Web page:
Sit with your legs extended out in front of you, sit bones well planted, back of the legs pressing into the floor. Inhale and raise your arms overhead, hinge from the hips. Extend the spine and draw forward from the chest, exhale and fold. Pelvis extends. Engage the quads to lengthen the hamstrings. Move forward gently as you deepen the forward bend with an exhale. Keep the shoulders down as you maintain a lift in the spine, avoid collapsing in the chest. Inhale and lengthen, exhale and fold deeper. Use a strap or belt if needed around the balls of the feet. Hold for 7-10 breaths.
Sit with your legs extended in front of you, sit bones well planted. Bring the right foot to the inside of the left thigh. Extend the spine and draw forward from the chest. Pelvis extends, quads engage, hamstrings release. Keep turning the torso over the straight leg, shoulders square, spine long. Keep the left leg extended, foot flexed toward the body. Arms extend toward the foot. This will bring flexibility to the hams and low back. Hold 5-7 breaths, switch sides.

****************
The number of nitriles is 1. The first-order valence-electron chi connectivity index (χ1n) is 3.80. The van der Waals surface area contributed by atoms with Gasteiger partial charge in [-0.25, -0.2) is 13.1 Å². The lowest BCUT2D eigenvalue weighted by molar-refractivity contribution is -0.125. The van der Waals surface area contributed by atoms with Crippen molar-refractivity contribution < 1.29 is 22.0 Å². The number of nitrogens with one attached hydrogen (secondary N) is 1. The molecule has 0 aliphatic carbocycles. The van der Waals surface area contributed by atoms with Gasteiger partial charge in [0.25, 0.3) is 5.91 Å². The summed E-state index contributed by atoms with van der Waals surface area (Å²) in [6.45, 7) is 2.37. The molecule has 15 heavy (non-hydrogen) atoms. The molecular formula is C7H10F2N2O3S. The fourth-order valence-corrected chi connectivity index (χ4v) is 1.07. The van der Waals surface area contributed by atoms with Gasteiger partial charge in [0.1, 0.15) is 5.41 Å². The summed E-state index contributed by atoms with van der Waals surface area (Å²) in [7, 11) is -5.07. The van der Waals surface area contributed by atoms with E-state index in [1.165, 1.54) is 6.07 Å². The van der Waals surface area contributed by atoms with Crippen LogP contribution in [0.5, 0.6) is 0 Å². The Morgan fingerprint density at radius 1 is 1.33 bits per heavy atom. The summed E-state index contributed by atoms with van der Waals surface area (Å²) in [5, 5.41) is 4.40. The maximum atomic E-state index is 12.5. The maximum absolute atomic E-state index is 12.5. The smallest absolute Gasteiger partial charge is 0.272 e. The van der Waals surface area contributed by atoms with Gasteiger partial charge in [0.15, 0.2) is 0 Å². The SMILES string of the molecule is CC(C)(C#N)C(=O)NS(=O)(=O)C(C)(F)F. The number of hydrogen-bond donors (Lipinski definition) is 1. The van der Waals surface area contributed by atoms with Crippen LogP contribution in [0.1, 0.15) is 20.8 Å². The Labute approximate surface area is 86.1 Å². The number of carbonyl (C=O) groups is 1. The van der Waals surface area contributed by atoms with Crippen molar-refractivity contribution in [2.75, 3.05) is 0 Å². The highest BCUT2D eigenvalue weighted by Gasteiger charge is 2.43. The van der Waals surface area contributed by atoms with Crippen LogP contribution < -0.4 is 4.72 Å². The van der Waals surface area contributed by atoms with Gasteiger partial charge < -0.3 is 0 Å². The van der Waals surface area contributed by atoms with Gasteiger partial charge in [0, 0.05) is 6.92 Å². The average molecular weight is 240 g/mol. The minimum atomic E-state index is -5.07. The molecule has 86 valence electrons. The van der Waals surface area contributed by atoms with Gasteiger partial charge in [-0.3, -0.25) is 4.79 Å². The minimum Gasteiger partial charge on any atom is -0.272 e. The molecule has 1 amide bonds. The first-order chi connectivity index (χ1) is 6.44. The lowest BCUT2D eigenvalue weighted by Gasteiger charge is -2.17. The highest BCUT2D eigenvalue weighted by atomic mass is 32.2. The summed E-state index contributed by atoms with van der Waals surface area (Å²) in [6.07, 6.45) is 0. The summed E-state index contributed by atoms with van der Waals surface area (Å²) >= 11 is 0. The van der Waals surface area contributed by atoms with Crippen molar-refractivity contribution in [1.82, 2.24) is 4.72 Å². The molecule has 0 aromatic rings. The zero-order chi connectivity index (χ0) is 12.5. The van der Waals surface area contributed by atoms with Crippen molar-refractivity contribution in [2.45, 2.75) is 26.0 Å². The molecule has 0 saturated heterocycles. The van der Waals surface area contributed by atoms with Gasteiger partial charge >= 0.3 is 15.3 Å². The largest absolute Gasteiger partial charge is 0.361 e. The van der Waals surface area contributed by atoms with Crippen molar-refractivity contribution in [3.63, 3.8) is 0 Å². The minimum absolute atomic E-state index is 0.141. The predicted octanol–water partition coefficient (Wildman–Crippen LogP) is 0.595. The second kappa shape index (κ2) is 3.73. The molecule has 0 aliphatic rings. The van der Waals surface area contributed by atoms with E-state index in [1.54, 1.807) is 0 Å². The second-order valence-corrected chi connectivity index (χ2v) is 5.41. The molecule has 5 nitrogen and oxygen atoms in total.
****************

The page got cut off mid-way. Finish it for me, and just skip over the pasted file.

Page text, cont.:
Start flat on your back. Bend the right knee and place the foot on the floor. Take the left hand to the outside of the right knee and draw it across your body toward the left. Draw sacrum down and in. Look to the right, keeping the right shoulder blade on the floor. Exhale fully, deepening the twist, opening the chest. Feel any low back tension release. Avoid deep twists if disc problems exist. Hold for 7-10 breaths, switch sides.
Lie on your back and begin to relax the body. Close the eyes. Soften the jaw and tongue. Allow the palms of the hands to face up, arms away from the body 10 or so inches. Legs are spread apart about a foot as the feet fall open to the side.
Feel the entire body melt into the floor. The more you surrender, the more you will be supported. Feel any tension leaving the body with every exhale. After about 5 minutes, slowly deepen your breath and begin to bring awareness back to the body. Slowly roll to your right side and pause. With the strength of your arms, push yourself up to a seated position. Allow your head to come up last. Notice how you feel! Relaxed? Focused? Energized?
Other suggested poses
- Eagle Arms
- Downward Facing Dog
- Crescent Lunge
- Warrior II
- Side Angle
I hope you now understand the potential benefits of using yoga for baseball. Every player can benefit from these stretches if implemented correctly!
Now you don't have to be embarrassed or self-conscience when using yoga because you will now know that many professional athletes use yoga in their strength training regimes.
Keep working hard. No off days. No excuses.